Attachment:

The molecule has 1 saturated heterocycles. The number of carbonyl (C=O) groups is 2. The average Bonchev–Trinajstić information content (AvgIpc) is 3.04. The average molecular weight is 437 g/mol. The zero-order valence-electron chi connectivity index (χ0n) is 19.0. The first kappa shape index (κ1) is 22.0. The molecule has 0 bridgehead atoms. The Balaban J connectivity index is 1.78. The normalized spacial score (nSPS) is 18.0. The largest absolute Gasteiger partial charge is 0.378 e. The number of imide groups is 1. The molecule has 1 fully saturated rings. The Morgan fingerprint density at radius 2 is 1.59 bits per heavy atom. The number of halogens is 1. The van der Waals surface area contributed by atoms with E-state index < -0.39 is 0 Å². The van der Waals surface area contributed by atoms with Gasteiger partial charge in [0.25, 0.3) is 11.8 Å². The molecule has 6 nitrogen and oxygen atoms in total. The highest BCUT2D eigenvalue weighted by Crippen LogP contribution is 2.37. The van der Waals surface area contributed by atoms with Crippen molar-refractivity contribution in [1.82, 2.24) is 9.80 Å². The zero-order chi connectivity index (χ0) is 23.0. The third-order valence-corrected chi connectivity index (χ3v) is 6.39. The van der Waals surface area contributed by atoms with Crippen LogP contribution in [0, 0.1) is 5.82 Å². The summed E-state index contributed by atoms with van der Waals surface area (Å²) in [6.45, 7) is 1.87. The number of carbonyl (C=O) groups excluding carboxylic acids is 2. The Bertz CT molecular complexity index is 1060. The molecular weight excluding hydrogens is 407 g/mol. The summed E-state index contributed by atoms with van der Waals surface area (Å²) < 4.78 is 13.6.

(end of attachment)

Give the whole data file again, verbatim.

The molecule has 1 saturated heterocycles. The number of carbonyl (C=O) groups is 2. The average Bonchev–Trinajstić information content (AvgIpc) is 3.04. The average molecular weight is 437 g/mol. The zero-order valence-electron chi connectivity index (χ0n) is 19.0. The first kappa shape index (κ1) is 22.0. The molecule has 0 bridgehead atoms. The Balaban J connectivity index is 1.78. The normalized spacial score (nSPS) is 18.0. The largest absolute Gasteiger partial charge is 0.378 e. The number of imide groups is 1. The molecule has 1 fully saturated rings. The Morgan fingerprint density at radius 2 is 1.59 bits per heavy atom. The number of halogens is 1. The van der Waals surface area contributed by atoms with E-state index < -0.39 is 0 Å². The van der Waals surface area contributed by atoms with Gasteiger partial charge in [0.25, 0.3) is 11.8 Å². The molecule has 6 nitrogen and oxygen atoms in total. The highest BCUT2D eigenvalue weighted by Crippen LogP contribution is 2.37. The van der Waals surface area contributed by atoms with Crippen molar-refractivity contribution in [1.82, 2.24) is 9.80 Å². The zero-order chi connectivity index (χ0) is 23.0. The third-order valence-corrected chi connectivity index (χ3v) is 6.39. The van der Waals surface area contributed by atoms with Crippen LogP contribution in [0, 0.1) is 5.82 Å². The summed E-state index contributed by atoms with van der Waals surface area (Å²) in [6.45, 7) is 1.87. The number of carbonyl (C=O) groups excluding carboxylic acids is 2. The Bertz CT molecular complexity index is 1060. The molecular weight excluding hydrogens is 407 g/mol. The summed E-state index contributed by atoms with van der Waals surface area (Å²) < 4.78 is 13.6.